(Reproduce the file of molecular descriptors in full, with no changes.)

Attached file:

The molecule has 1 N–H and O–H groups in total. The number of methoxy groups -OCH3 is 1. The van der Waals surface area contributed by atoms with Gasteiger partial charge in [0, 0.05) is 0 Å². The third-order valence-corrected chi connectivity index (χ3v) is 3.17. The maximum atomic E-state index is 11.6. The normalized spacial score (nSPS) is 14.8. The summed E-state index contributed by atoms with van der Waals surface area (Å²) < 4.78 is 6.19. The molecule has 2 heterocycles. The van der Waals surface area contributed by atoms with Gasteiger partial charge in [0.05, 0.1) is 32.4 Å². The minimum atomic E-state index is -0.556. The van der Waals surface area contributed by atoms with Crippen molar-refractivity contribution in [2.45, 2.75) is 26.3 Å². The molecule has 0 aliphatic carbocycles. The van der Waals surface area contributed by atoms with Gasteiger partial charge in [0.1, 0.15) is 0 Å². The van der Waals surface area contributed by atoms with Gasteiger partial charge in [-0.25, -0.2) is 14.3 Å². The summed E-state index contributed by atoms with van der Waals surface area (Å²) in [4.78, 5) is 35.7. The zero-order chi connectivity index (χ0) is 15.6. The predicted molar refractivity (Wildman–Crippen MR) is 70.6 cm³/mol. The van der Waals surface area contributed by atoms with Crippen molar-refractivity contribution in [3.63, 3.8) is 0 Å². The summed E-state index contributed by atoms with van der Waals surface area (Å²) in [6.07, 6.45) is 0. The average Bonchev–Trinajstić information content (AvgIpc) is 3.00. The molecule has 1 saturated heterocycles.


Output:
The molecule has 1 N–H and O–H groups in total. The number of methoxy groups -OCH3 is 1. The van der Waals surface area contributed by atoms with Gasteiger partial charge in [0, 0.05) is 0 Å². The third-order valence-corrected chi connectivity index (χ3v) is 3.17. The maximum atomic E-state index is 11.6. The normalized spacial score (nSPS) is 14.8. The summed E-state index contributed by atoms with van der Waals surface area (Å²) < 4.78 is 6.19. The molecule has 2 heterocycles. The van der Waals surface area contributed by atoms with Gasteiger partial charge in [0.05, 0.1) is 32.4 Å². The minimum atomic E-state index is -0.556. The van der Waals surface area contributed by atoms with Crippen molar-refractivity contribution in [2.45, 2.75) is 26.3 Å². The molecule has 0 aliphatic carbocycles. The van der Waals surface area contributed by atoms with Gasteiger partial charge in [0.1, 0.15) is 0 Å². The van der Waals surface area contributed by atoms with Gasteiger partial charge in [-0.25, -0.2) is 14.3 Å². The summed E-state index contributed by atoms with van der Waals surface area (Å²) in [4.78, 5) is 35.7. The zero-order chi connectivity index (χ0) is 15.6. The predicted molar refractivity (Wildman–Crippen MR) is 70.6 cm³/mol. The van der Waals surface area contributed by atoms with Crippen molar-refractivity contribution in [3.63, 3.8) is 0 Å². The summed E-state index contributed by atoms with van der Waals surface area (Å²) in [6.07, 6.45) is 0. The average Bonchev–Trinajstić information content (AvgIpc) is 3.00. The molecule has 1 saturated heterocycles.